Friday, September 22, 2006

On the tail of copycats : Star, 2/4/2006

The Sunday Star

SIMON Khong (not his real name) was loath to admit that he had cheated in a contest a few years ago.

“I don’t really feel comfortable talking about it,” says the 28-year-old.

“But I suppose it’s all right as long as I remain anonymous.”

Khong, an engineer in the IT industry, confessed that he had resorted to plagiarism when he entered a contest sponsored by a well-known food company.

“Participants were supposed to include the wrapper of a certain kind of chocolate and complete a slogan in not more than 15 words,” he says.

The top prize was a television set and Khong, who had just started working at the time, was keen to win it.

“I’m not creative enough to come up with a good slogan so I looked it up in the Net using a few key words,” he says, rather sheepishly.

Khong’s deception was not detected, which was fortunate for him but unfortunate for other participants who had spent time coming up with original slogans.

Khong says he did not win the TV but received a consolation prize. “I’m sure I’m not the only one who has cheated,” he says, rather defensively.

Lydia Teh believes that there are indeed many people who resort to plagiarism when it comes to contests that require entrants to submit a slogan.

Teh is author of Congratulations! You have won!, a book on how to win commercial contests and competitions.

A housewife in her 40s, Teh says she enjoys taking part in all sorts of contests, especially those that require writing a slogan. She has won an array of prizes including RM30,000 cash and a trip to Greece.

It is indeed unfortunate that people resort to plagiarism and seem to have no qualms about “borrowing” creativity from another source, usually via the Internet, she says.

Teh relates how, a few years ago, she came across a letter in the “Letters to The Editor” page of a national daily. The writer was complaining about a winning entry in a slogan-based contest.

“Apparently, the person who wrote the letter had read my book and realised that the guy who won the contest actually used a slogan, word for word, from my book,” she says. Her book has a chapter with a compilation of slogans.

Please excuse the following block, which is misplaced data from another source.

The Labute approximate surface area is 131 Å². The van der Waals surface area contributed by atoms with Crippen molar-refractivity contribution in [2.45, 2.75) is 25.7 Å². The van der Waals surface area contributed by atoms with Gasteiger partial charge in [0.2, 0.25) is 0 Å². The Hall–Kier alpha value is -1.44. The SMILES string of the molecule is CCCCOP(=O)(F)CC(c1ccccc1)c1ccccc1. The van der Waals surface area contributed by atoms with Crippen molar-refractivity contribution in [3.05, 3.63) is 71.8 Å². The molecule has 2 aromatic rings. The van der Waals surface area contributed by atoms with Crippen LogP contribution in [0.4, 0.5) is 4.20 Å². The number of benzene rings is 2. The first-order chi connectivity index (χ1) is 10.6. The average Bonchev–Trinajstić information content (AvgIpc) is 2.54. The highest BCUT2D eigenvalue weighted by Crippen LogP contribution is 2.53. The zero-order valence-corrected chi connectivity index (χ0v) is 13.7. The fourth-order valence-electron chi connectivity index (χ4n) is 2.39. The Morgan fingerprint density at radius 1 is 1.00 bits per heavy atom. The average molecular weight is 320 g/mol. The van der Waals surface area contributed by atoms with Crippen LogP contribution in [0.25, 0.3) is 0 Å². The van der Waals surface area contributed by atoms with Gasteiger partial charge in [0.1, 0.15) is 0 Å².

“The slogans that I compiled in my book are not mine and have actually been published before so they are public domain. The guy who plagiarised the thing either read it from my book or copied it from somewhere else,” she says.

There is little that can be done to curb this kind of blatant plagiarism, Teh says.

“As far as I know, nobody came up to explain anything. The person who complained can highlight it but the fact remains that people can plagiarise all they want.”

Teh’s matter-of-fact stance stems from her belief that it is nearly impossible to identify plagiarism in contests. There is no foolproof method of distinguishing between original slogans and plagiarised ones, she says. “There is no way to check. They (the judges) can use the Internet to do a search but not every slogan is there.”

Despite her conviction that copycats are hard to pin down, Teh offers a suggestion on how to reduce their numbers. A comprehensive database of past winners could be the answer, she suggests.

“Let’s say a PR company is organising a contest for their client. They should create a database of the slogans on every entry. Perhaps the database can even be shared between PR agencies.”

The existence of a master list of slogans would, at the very least, make people think twice about using someone else’s creative output, Teh reasons.

“If people know that there is such a system in place, they may think twice before they plagiarise.”

Josephine Lim, managing director of a promotions agency who has been in the public relations industry for more than 10 years, has organised slogan-writing contests as well as judged some of them. But her viewpoint is totally different from Teh's.

Lim, 39, says she has never really come across any winners who submitted answers copied from somewhere else. She feels that plagiarism in slogan-based contests is not a serious problem because it is really not that easy for participants to cheat.

“Judges look at three main criteria in slogans – creativity, originality and brand relevance,” she says.

In other words, says Lim, each contest requires a vastly different kind of slogan and that is why lifting from other sources to fit in with a particular contest is quite a challenge.

“Some contests need a 15-word slogan and some just two words. There are so many variations and criteria.”

Besides, says Lim, the issue of plagiarism in slogan-writing contests may be irrelevant soon because contests themselves are becoming a thing of the past.

“Slogan writing appeals to only a select group of people,” she says.

“That’s why many of my client companies tell me that they don’t want to organise contests that require slogans to promote their products.”

However, Lim does acknowledge that there will always be people who will try to win in less than honest ways.

“I have no doubt that if there is an opportunity to cheat people will try because it makes life easier,” she states.

“But, when all is said and done, there is no guarantee that the copycat is the one who will walk away with a prize.”

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